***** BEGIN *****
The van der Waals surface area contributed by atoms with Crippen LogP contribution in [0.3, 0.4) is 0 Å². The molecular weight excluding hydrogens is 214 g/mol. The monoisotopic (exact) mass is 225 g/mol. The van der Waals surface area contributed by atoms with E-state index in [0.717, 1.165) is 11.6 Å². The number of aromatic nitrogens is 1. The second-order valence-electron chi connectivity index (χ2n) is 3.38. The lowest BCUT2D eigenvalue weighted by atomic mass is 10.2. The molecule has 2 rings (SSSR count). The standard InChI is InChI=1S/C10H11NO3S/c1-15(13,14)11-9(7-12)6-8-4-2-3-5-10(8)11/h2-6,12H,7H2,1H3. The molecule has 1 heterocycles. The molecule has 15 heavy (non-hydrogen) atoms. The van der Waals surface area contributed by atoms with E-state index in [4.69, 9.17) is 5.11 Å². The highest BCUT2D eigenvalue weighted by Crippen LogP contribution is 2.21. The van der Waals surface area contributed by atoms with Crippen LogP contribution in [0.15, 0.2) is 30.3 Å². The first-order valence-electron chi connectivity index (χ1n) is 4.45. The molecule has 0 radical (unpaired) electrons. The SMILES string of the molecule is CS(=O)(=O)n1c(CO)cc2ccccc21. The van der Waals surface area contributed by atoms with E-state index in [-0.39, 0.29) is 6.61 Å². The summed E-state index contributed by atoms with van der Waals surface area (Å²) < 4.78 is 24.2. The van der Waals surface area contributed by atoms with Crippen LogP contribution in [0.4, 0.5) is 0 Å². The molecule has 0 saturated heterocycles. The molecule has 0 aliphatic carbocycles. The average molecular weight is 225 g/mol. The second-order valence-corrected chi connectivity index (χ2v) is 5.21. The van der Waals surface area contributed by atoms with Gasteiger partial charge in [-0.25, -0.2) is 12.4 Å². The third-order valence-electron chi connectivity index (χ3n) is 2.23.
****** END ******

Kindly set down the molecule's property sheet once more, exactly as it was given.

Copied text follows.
The van der Waals surface area contributed by atoms with Crippen LogP contribution in [0.3, 0.4) is 0 Å². The molecular weight excluding hydrogens is 214 g/mol. The monoisotopic (exact) mass is 225 g/mol. The van der Waals surface area contributed by atoms with E-state index in [0.717, 1.165) is 11.6 Å². The number of aromatic nitrogens is 1. The second-order valence-electron chi connectivity index (χ2n) is 3.38. The lowest BCUT2D eigenvalue weighted by atomic mass is 10.2. The molecule has 2 rings (SSSR count). The standard InChI is InChI=1S/C10H11NO3S/c1-15(13,14)11-9(7-12)6-8-4-2-3-5-10(8)11/h2-6,12H,7H2,1H3. The molecule has 1 heterocycles. The molecule has 15 heavy (non-hydrogen) atoms. The van der Waals surface area contributed by atoms with E-state index in [4.69, 9.17) is 5.11 Å². The highest BCUT2D eigenvalue weighted by Crippen LogP contribution is 2.21. The van der Waals surface area contributed by atoms with Crippen LogP contribution in [0.15, 0.2) is 30.3 Å². The first-order valence-electron chi connectivity index (χ1n) is 4.45. The molecule has 0 radical (unpaired) electrons. The SMILES string of the molecule is CS(=O)(=O)n1c(CO)cc2ccccc21. The van der Waals surface area contributed by atoms with E-state index in [-0.39, 0.29) is 6.61 Å². The summed E-state index contributed by atoms with van der Waals surface area (Å²) < 4.78 is 24.2. The van der Waals surface area contributed by atoms with Crippen LogP contribution in [0.4, 0.5) is 0 Å². The molecule has 0 saturated heterocycles. The molecule has 0 aliphatic carbocycles. The average molecular weight is 225 g/mol. The second-order valence-corrected chi connectivity index (χ2v) is 5.21. The van der Waals surface area contributed by atoms with Gasteiger partial charge in [-0.25, -0.2) is 12.4 Å². The third-order valence-electron chi connectivity index (χ3n) is 2.23.